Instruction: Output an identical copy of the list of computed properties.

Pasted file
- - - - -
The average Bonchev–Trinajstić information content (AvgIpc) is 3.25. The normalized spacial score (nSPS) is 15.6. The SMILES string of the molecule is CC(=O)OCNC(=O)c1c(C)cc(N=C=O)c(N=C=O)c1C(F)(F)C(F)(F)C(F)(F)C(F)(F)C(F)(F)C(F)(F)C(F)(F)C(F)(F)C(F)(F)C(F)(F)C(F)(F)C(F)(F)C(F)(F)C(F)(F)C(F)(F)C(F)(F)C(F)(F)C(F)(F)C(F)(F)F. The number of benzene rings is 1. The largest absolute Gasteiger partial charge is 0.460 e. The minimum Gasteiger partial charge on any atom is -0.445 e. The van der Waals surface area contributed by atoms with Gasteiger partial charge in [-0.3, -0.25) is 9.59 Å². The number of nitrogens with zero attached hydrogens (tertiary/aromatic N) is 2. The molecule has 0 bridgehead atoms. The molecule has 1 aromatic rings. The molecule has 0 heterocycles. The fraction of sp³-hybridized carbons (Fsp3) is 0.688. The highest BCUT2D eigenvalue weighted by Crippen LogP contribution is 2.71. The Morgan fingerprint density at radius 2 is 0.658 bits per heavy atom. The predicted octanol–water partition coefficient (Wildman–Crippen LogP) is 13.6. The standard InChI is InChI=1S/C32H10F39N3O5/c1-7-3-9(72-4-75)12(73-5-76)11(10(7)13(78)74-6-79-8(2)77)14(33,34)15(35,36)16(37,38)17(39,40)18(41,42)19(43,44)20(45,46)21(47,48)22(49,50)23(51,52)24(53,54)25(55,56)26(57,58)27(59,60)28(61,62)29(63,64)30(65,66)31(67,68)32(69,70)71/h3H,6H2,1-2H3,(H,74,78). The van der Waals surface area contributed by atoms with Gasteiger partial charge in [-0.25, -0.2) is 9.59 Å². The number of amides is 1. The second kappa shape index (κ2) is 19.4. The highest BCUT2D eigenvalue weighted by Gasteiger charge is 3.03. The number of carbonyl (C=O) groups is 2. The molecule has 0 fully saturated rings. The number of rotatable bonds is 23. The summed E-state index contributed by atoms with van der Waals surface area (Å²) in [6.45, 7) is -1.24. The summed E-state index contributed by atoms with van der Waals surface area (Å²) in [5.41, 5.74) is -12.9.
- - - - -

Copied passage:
The average Bonchev–Trinajstić information content (AvgIpc) is 3.25. The normalized spacial score (nSPS) is 15.6. The SMILES string of the molecule is CC(=O)OCNC(=O)c1c(C)cc(N=C=O)c(N=C=O)c1C(F)(F)C(F)(F)C(F)(F)C(F)(F)C(F)(F)C(F)(F)C(F)(F)C(F)(F)C(F)(F)C(F)(F)C(F)(F)C(F)(F)C(F)(F)C(F)(F)C(F)(F)C(F)(F)C(F)(F)C(F)(F)C(F)(F)F. The number of benzene rings is 1. The largest absolute Gasteiger partial charge is 0.460 e. The minimum Gasteiger partial charge on any atom is -0.445 e. The van der Waals surface area contributed by atoms with Gasteiger partial charge in [-0.3, -0.25) is 9.59 Å². The number of nitrogens with zero attached hydrogens (tertiary/aromatic N) is 2. The molecule has 0 bridgehead atoms. The molecule has 1 aromatic rings. The molecule has 0 heterocycles. The fraction of sp³-hybridized carbons (Fsp3) is 0.688. The highest BCUT2D eigenvalue weighted by Crippen LogP contribution is 2.71. The Morgan fingerprint density at radius 2 is 0.658 bits per heavy atom. The predicted octanol–water partition coefficient (Wildman–Crippen LogP) is 13.6. The standard InChI is InChI=1S/C32H10F39N3O5/c1-7-3-9(72-4-75)12(73-5-76)11(10(7)13(78)74-6-79-8(2)77)14(33,34)15(35,36)16(37,38)17(39,40)18(41,42)19(43,44)20(45,46)21(47,48)22(49,50)23(51,52)24(53,54)25(55,56)26(57,58)27(59,60)28(61,62)29(63,64)30(65,66)31(67,68)32(69,70)71/h3H,6H2,1-2H3,(H,74,78). The van der Waals surface area contributed by atoms with Gasteiger partial charge in [-0.25, -0.2) is 9.59 Å². The number of amides is 1. The second kappa shape index (κ2) is 19.4. The highest BCUT2D eigenvalue weighted by Gasteiger charge is 3.03. The number of carbonyl (C=O) groups is 2. The molecule has 0 fully saturated rings. The number of rotatable bonds is 23. The summed E-state index contributed by atoms with van der Waals surface area (Å²) in [6.45, 7) is -1.24. The summed E-state index contributed by atoms with van der Waals surface area (Å²) in [5.41, 5.74) is -12.9.